As such, “Crafta Weave” becomes “a commentary on the goods that are sold at the border” as Aguiñiga puts it, and “the infiltration of globalization into the world of traditional crafts and art” . It is also a record of the continued separation of objects from their history. In Aguiñiga’s words, the meanings of these handcrafted works are “lost in translation”, when they are produced by machine rather than by hand. Thus, these objects supposed to function as signifiers of a rich tradition rather become the proof of its absence.
The pain of breaking up is also explored in Aguiñiga’s performance piece “Grapple” (2018) documented on video. Dressed in a raw linen shirt, Aguiñiga wraps her body around the iron pillars of the border that jut out from the sand at the edge of the ocean and stretch beyond the camera frame, signaling that even the sky is Split. The tide rises and falls, the sun goes down. Aguiñiga shivers as she continues to cling to the border. Displayed alongside the video, the shirt she wears throughout the performance is bisected by a patch of dull orange rust, a mark that implies the body wearing it is also bisected.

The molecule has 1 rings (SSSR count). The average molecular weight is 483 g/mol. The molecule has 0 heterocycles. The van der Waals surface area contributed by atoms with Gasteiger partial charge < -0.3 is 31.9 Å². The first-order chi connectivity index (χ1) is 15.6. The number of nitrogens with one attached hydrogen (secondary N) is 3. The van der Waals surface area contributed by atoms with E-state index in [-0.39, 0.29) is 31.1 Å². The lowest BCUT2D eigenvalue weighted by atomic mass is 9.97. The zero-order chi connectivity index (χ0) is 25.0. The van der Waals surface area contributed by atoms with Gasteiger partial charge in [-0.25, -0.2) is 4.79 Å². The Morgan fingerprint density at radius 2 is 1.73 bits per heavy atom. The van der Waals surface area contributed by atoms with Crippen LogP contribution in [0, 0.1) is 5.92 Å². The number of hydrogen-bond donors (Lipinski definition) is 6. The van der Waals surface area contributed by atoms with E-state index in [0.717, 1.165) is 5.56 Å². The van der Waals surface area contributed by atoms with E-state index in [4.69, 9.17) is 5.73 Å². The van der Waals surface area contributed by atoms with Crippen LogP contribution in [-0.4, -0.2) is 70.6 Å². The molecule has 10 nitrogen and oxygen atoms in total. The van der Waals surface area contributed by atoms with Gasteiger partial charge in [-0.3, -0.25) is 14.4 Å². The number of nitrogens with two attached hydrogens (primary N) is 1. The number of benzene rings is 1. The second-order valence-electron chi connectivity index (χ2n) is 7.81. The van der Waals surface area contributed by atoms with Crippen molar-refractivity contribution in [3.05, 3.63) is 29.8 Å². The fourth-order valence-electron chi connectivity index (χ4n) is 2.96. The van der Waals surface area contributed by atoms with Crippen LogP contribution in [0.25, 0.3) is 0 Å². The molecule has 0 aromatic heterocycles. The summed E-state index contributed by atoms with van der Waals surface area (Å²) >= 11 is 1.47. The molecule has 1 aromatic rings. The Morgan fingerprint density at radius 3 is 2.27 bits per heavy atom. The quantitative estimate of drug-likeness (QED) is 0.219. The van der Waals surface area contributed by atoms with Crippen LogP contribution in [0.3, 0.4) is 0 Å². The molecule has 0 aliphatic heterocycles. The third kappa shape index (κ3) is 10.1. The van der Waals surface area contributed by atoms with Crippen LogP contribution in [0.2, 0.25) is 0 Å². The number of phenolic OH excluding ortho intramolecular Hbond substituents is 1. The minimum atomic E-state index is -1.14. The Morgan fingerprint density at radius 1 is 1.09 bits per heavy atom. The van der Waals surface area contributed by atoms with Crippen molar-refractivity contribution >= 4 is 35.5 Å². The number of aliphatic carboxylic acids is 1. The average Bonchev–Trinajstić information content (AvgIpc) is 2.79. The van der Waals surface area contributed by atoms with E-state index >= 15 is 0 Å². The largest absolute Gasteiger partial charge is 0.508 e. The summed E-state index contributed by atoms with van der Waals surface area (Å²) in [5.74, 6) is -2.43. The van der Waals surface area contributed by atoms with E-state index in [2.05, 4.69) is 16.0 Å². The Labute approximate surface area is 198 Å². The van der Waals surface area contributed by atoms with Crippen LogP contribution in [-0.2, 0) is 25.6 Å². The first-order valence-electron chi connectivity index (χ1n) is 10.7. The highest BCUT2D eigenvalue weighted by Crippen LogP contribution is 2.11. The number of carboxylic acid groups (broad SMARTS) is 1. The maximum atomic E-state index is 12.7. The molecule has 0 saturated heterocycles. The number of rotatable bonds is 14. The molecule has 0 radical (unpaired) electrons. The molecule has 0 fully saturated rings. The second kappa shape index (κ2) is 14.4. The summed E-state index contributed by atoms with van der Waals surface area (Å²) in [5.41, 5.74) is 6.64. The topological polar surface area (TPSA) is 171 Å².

The recently adopted US policy of snatching children away from their asylum-seeking parents is all too easily hinted at when looking at this article. Ideas of personal fissures and forcefully implanted partitions between individual family members, separating them from each other, become concrete. Even reunited, the deep psychological gash of border reality will remain.
But the exhibit doesn’t just document a forced separation, it also shows how these gashes can be repaired, or at least sutured. As curator Shannon Stratton notes, “Aguiñiga’s creative practices are processes that apply to the social and the political” and create a “unique approach to problem-solving, community-building, and coping strategies.” communications”.